Company-Ban-FacebookIf Social Media is so important,  then why I am I recommending that your company ban Facebook?

Facebook now has 350 million active users around the globe – that’s an increase of 40% in just six months .  Of these users at least 175 million log on every single day, and they’re posting more content to the site than ever before.  So it may seem inevitable that your company will jump on the Facebook bandwagon and let your staff post away.

But is allowing access to Facebook really the best thing for your business?  Let’s look at the facts:

Facebook Wastes Staff Time

Statistics suggest that a large proportion of Internet use in the office is for personal business.  And – even more shocking – that two-thirds of traffic to porn sites happens during office hours.  I’m not suggesting that Facebook is a hotbed of pornographic activity, just that Facebook is not appropriate use of company time.

If your staff are updating their status, tagging themselves in photos and leaving posts on their friend’s’ walls they are wasting your time and your company’s money.  And, if you allow access to Facebook for business use how can you tell the difference between genuine business activity and time wasting?

Facebook Strains Your Internet Connection

Research shows that a massive 50MB of bandwidth a day could be wasted on non-work activities.  That means you’ll be paying significantly more than you need to for you internet connection.  And any business that you do conduct online will be slowed down by the loss of bandwidth.

Not only are you throwing money down the drain but you are putting more strain on your IT department by letting staff use Facebook.

Facebook Could Ruin Your Reputation

Your previously immaculate reputation could go down in flames very quickly indeed from just a few careless Facebook remarks.

Virgin Atlantic employees are calling their customers Chavs, and say the airplanes are full of cockroaches.

More than 8,000 Vodafone customers received an obsene tweet sent out by an employee based in local Stoke, and hundreds replied thus propogating the message over social space.  Vodafone has had to do some serious grovelling to get out of hot water.  And more importantly, they have had to suspend the employee.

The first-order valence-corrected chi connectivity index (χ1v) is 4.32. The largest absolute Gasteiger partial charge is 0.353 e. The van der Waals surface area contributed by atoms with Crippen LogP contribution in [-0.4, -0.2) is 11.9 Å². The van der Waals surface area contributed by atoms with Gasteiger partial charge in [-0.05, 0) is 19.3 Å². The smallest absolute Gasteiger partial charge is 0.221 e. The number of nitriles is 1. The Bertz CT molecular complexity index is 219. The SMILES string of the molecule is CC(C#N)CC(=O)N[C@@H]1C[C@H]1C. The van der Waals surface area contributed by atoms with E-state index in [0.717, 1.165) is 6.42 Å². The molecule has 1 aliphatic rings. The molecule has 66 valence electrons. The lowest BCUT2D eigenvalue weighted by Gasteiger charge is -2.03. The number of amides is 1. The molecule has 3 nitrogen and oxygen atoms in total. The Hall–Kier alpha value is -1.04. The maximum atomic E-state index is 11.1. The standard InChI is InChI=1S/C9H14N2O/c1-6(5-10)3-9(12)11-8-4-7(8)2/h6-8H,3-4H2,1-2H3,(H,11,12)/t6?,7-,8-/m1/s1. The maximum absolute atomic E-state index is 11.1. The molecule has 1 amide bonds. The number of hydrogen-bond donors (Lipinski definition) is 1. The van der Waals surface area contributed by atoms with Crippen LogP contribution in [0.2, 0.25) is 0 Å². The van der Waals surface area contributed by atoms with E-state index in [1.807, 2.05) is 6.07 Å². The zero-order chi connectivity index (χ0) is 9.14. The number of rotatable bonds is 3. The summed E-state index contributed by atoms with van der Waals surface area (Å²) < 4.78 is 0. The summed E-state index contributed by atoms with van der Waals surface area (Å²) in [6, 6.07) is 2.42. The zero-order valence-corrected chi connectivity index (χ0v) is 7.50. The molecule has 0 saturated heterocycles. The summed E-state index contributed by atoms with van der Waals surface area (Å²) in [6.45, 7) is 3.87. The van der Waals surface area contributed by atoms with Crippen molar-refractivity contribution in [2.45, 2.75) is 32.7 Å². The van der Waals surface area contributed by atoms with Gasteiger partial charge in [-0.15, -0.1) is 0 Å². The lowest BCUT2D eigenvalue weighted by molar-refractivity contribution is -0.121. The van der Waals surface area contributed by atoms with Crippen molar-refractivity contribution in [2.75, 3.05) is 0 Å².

If you allow your staff onto Facebook – and they can mix business and pleasure while they are there – it’s only a matter of time before the headlines read “Facebook Disaster for [insert your company name here]”.

Facebook Could Land You In Legal Hot Water

While the Vodafone case is a story of a stupid joke gone horribly wrong it does show how easy it is to mess up.  Your company has a responsibility to keep your client’s private data private, and all it takes is a slip of a click for someone to accidentally broadcast confidential information to the world.

Not only could this be potentially damaging to you, your client and your respective reputations, but it could also put you in hot water legally.
And that’s without considering the damage a disgruntled employee could do all with the help of Facebook.

Facebook Could Get You Sued

One of Facebook’s best features is how easy it is to share content with other users – but this content isn’t always be appropriate for the office.  And, if an employee is offended or intimidated by the content their colleague is sharing via Facebook, your company could be landed with a lawsuit.

The easiest way to avoid the potentially unlimited payouts from a discrimination claim?  Block employees access to Facebook and other similar file sharing services.

So when you consider the additional costs to your company and potential damage to your reputation, can you really afford not to ban Facebook?

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Katie Saxon


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